Would our federal government have entrusted individual boarding schools with drawing up their own action plan without ensuring it had actually been implemented?”

Now a nasty spat is emerging between aged care providers and the Federal Government over the resources needed to tackle coronavirus infections in nursing homes.

In April, the sector pleaded for $1.3 billion of emergency funding to help providers upgrade their staffing and infection control measures.

The office of Aged Care Minister Richard Colbeck says federal support announced for the aged care sector since the start of the pandemic totals more than $850 million, which included $444.6 million Aged Care Workforce Continuity funding, $205 million “for residential aged care costs associated with COVID-19 and $101.2 million for a surge workforce and infection control training for residential and in-home aged care workers”.

A really useful breakdown of where these additional funds are to go is here – although there is not much information about the actual funding levels. However, the real issue is not what has been promised but what has been delivered and how this has been used by aged care providers.

Only $112.9 million of the $444.6 million Workforce Continuity funding announced in March had been delivered by June 30; another $117 million is to be outlaid by the end of July for staff retention payments. Many essential residential aged care facility staff (125,000 workers, including cleaners and laundry staff) are currently excluded from the scheme.

The new Victorian Aged Care Response Centre is distributing half a million reusable face shields and 5 million face masks to about 770 aged care facilities across the state and will visit high-risk facilities to deliver refresher training in correct PPE use. Yes, this is important but why is it only happening now?

Recently we learned that six replacement workers (assumed to be from Aspen Medical) brought in to assist at St Basil’s Aged Care in Melbourne have tested positive for coronavirus. This highlights that even with expertise in infection control and PPE, caring for patients who need help with all the activities of daily living, many of whom have dementia, exposes people to infections.

The levels of care (and infection control) required in residential aged care facilities are close to those in needed in hospitals and so staffing levels, training and wages should reflect this.

Last Friday was the final day for general submission to the Royal Commission on Aged Care. However, submissions on the impact of coronavirus will be received up to 4 September. More information is here.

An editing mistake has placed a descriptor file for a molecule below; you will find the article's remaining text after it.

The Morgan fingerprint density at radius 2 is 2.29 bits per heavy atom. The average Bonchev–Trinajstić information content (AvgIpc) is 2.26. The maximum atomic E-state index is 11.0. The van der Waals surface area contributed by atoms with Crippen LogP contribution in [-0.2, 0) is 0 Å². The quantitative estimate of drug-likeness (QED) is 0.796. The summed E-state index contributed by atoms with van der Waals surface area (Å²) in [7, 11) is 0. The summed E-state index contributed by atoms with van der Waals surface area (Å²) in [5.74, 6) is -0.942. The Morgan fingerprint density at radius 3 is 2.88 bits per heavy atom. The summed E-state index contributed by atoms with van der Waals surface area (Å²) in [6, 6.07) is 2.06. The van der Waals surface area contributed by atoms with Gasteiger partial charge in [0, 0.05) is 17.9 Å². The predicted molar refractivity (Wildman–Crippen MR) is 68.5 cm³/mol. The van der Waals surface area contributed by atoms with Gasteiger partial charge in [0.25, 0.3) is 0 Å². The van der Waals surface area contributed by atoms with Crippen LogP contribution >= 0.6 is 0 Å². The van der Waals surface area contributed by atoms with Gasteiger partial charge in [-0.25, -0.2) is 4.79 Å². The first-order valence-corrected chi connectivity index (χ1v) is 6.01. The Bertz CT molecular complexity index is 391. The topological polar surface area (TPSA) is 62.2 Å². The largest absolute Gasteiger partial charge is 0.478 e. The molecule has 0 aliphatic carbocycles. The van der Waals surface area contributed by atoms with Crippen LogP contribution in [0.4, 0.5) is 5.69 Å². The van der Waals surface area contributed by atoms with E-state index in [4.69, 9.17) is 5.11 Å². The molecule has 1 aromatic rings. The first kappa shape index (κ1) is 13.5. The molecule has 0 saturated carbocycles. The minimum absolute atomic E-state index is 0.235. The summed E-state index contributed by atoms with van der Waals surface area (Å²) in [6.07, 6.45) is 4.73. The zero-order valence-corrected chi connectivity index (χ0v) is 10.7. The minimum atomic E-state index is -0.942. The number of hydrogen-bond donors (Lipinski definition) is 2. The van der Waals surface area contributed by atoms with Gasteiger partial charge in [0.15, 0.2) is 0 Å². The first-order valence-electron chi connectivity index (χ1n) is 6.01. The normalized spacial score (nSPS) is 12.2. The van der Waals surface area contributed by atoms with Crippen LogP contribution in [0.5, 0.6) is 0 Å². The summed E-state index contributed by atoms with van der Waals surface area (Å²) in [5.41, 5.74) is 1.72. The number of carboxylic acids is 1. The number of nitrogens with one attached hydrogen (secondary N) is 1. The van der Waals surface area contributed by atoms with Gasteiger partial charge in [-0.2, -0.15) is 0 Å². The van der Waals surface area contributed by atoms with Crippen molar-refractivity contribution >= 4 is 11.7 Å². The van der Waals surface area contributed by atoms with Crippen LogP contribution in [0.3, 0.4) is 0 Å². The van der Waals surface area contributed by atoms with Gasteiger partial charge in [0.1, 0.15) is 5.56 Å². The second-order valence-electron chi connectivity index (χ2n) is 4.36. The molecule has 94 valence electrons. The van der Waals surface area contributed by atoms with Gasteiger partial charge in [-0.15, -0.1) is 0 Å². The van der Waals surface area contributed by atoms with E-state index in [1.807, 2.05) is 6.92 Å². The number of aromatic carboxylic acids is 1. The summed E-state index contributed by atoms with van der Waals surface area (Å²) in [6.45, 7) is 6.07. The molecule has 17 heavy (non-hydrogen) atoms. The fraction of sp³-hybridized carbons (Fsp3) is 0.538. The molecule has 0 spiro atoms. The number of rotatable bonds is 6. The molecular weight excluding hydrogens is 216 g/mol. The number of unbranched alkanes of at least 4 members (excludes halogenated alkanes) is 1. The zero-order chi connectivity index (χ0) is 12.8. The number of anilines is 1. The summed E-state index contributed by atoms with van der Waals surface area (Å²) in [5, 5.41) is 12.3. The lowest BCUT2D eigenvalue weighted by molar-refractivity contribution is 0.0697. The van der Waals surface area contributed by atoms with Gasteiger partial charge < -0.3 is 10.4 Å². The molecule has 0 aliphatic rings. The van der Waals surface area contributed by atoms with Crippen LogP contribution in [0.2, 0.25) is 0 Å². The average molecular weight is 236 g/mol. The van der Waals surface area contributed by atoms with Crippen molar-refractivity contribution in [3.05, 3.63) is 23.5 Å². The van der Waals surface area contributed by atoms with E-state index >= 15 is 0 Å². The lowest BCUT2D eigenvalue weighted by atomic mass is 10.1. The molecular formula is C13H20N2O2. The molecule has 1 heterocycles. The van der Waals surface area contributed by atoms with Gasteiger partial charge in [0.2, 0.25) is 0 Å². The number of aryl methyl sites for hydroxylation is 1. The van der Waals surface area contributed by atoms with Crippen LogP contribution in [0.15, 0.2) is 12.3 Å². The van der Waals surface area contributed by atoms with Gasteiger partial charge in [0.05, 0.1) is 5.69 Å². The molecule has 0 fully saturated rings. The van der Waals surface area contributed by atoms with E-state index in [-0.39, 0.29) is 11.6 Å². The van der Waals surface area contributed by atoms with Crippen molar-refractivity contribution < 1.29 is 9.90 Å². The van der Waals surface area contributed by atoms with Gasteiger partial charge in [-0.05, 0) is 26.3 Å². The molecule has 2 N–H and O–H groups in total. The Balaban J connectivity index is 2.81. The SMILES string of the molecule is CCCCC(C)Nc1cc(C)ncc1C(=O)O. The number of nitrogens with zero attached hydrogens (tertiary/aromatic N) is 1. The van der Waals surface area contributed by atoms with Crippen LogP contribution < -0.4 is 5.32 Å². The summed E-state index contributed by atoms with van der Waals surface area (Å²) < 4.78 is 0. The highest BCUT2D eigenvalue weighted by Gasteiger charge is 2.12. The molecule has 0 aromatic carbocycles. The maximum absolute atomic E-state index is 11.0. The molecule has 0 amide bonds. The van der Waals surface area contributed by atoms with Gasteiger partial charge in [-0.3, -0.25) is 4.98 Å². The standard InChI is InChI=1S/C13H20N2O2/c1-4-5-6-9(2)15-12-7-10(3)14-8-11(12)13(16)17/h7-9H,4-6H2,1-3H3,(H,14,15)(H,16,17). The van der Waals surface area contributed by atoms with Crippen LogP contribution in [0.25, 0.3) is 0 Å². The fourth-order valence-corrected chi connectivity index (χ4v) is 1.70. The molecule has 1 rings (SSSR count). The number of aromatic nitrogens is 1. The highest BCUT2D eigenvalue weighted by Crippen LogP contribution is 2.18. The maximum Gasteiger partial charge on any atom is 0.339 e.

New reports

Last week saw the release of two reports from the Australian Institute of Health and Welfare.

Australia’s Health 2020, which is available here. 

Alison Verhoeven, CEO of the Australian Healthcare and Hospitals Association, wrote an excellent report on it for Croakey (you will see that we agree on some aspects, and disagree on others).

This is not the usual Australia’s Health annual report – it’s as if the people at AIHW are tired of their data being ignored and are really pushing hard to show its relevance.

In its introduction the report states: “In the aftermath of the 2019–20 bushfires, and for the ongoing management of COVID-19, governments and policymakers need accurate, relevant and timely data to develop and implement evidence-based policies.”

And so it’s great to see the report includes data on the first four months of the coronavirus pandemic, with some international comparisons.

The report has the data we have come to expect – on how the money is spent and what the outcomes are – but there is so much more. Kudos to the analysts at AIHW who have worked hard to make the data tell health policy stories.

This year the report comes in three parts.

Data Insights (part 1). These examine issues related to health and health systems and very effectively underscore both the importance of data and of building the evidence base. They are the heart of the report.

There are 10 chapters, with analyses, evidence and discussion for each. The topics will gladden the hearts of most policy wonks:

  1. Health data in Australia
  2. Four months in: what we know about the new coronavirus disease in Australia
  3. Social determinants of health in Australia
  4. Housing conditions and key challenges in Indigenous health
  5. Potentially preventable hospitalisations – an opportunity for greater exploration of health inequity
  6. Funding health care in Australia
  7. Changes in peoples’ health service use around the time of entering permanent residential care
  8. Dementia data in Australia – understanding the gaps and opportunities